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COMPUTER ACCESS NZ TRUST
Refurbishing office computers for schools and the community

KAWM computers upgraded in East Cape (May 2007)

Te Wairama, a year-eight student at Nuhaka School, researching information for a class project.

In 2001, a crash programme to increase numbers of computers in schools started off in the East Cape region, under the umbrella title of Kaupapa Ara Whakawhiti Matauranga, generally known as KAWM. Penetration of computer technology into the region’s schools was low at the time, and KAWM aimed to fast-track schools into a computer:student: ratio of 1:3 or 1:4 – at that time well above the national average.

The goal was achieved after more than 2000 refurbished ex-government computers were installed. Some were networked into thin-client systems that allowed the relatively slow Pentium-I 75-100 Mhz computers to perform well with the programs typically used in schools at that time.

More recently, school abilities, expectations and software design have moved ahead of the capabilities of the original KAWM computers. They could still handle traditional ‘bulk’ classroom activities with program suites like Microsoft Office, but all of a sudden the education world had turned multi-media and the computers could only do part of the job.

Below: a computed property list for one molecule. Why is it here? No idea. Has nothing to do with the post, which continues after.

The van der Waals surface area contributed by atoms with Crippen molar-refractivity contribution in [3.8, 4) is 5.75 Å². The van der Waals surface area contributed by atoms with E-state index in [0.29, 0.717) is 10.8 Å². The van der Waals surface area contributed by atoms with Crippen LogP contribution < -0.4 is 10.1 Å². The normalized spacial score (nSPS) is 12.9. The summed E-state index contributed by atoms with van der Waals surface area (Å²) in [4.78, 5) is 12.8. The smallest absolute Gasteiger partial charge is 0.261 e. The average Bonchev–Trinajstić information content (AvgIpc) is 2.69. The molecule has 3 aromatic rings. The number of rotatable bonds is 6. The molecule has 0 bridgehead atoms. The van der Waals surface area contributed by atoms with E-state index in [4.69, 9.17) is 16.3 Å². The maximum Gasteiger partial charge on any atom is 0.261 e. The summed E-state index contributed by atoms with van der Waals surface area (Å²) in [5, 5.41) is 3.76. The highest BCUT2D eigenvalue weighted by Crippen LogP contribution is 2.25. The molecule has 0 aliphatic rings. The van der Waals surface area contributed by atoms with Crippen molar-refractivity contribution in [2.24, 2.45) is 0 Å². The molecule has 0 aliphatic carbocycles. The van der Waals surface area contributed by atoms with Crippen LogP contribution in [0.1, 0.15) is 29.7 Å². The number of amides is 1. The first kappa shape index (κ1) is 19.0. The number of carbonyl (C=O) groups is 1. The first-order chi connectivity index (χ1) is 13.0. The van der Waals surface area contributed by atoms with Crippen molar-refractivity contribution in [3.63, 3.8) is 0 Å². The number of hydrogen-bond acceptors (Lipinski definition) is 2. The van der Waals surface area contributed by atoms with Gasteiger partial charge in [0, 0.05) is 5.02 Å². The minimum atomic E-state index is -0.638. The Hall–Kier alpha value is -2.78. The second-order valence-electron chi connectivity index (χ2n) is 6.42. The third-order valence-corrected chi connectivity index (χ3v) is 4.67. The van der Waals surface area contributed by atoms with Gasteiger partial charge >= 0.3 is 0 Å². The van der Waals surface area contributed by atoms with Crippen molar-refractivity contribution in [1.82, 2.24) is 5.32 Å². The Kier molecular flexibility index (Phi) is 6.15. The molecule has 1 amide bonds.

There were five ‘clusters’ in the original KAWM roll-out and one of these was the Wairoa region, extending from about 45 minutes north of Napier to 45 minutes south of Gisborne. Leon Symes, the contracted maintenance technician for the cluster, has been looking after the computers and now he’s rolling out about 400 replacements for the 12 schools involved, which range from the 12-student Ohuka primary school near the Urewera National Park, to Wairoa College.

About 330 replacement machines are refurbished desktops formerly leased by commercial businesses. They are relatively new Pentium-IV-2.8Ghz machines, supplied by CANZ-accredited refurbisher Remarkit Solutions. Two schools, with a further 80 computers, decided they could afford to buy new.

“The original machines and thin client networks handled the work they were required to do, but school computing is now more than simple desktop publishing, Microsoft Office and basic internet stuff,” says Symes.

“They’re doing low-end multimedia work as well now, and some of the programs, and a fair bit of the online learning media, use Flash graphics. The thin client architecture can’t handle that and the networks tend to shut down.”
While the original KAWM computers became too slow, they had been a cost-effective solution at the time and they had been reliable.

“They ran on the smell of an oily rag,” Symes said. “If they needed any parts they were cheap and there were always plenty around.”

 

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